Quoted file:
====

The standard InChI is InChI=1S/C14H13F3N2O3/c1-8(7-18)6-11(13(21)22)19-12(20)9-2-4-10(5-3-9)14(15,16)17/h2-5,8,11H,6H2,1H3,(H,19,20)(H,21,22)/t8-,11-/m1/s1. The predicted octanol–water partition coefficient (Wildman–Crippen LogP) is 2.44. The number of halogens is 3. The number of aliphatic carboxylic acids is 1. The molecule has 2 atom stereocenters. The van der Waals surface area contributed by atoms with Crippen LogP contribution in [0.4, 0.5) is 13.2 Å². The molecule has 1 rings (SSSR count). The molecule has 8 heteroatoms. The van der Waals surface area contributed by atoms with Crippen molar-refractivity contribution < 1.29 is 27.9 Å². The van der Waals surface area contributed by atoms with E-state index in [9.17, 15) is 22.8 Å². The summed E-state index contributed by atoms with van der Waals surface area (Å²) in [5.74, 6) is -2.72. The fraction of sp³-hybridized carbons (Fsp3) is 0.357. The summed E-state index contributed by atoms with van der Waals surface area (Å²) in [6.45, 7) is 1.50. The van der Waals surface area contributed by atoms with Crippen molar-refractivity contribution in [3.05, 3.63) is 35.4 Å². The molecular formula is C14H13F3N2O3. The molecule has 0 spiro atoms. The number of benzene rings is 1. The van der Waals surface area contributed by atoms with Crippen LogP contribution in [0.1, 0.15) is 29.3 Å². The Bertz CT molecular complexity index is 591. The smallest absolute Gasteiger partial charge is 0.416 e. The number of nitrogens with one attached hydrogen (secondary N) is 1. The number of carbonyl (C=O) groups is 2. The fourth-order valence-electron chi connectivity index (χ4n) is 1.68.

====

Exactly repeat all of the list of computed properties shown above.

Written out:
The standard InChI is InChI=1S/C14H13F3N2O3/c1-8(7-18)6-11(13(21)22)19-12(20)9-2-4-10(5-3-9)14(15,16)17/h2-5,8,11H,6H2,1H3,(H,19,20)(H,21,22)/t8-,11-/m1/s1. The predicted octanol–water partition coefficient (Wildman–Crippen LogP) is 2.44. The number of halogens is 3. The number of aliphatic carboxylic acids is 1. The molecule has 2 atom stereocenters. The van der Waals surface area contributed by atoms with Crippen LogP contribution in [0.4, 0.5) is 13.2 Å². The molecule has 1 rings (SSSR count). The molecule has 8 heteroatoms. The van der Waals surface area contributed by atoms with Crippen molar-refractivity contribution < 1.29 is 27.9 Å². The van der Waals surface area contributed by atoms with E-state index in [9.17, 15) is 22.8 Å². The summed E-state index contributed by atoms with van der Waals surface area (Å²) in [5.74, 6) is -2.72. The fraction of sp³-hybridized carbons (Fsp3) is 0.357. The summed E-state index contributed by atoms with van der Waals surface area (Å²) in [6.45, 7) is 1.50. The van der Waals surface area contributed by atoms with Crippen molar-refractivity contribution in [3.05, 3.63) is 35.4 Å². The molecular formula is C14H13F3N2O3. The molecule has 0 spiro atoms. The number of benzene rings is 1. The van der Waals surface area contributed by atoms with Crippen LogP contribution in [0.1, 0.15) is 29.3 Å². The Bertz CT molecular complexity index is 591. The smallest absolute Gasteiger partial charge is 0.416 e. The number of nitrogens with one attached hydrogen (secondary N) is 1. The number of carbonyl (C=O) groups is 2. The fourth-order valence-electron chi connectivity index (χ4n) is 1.68.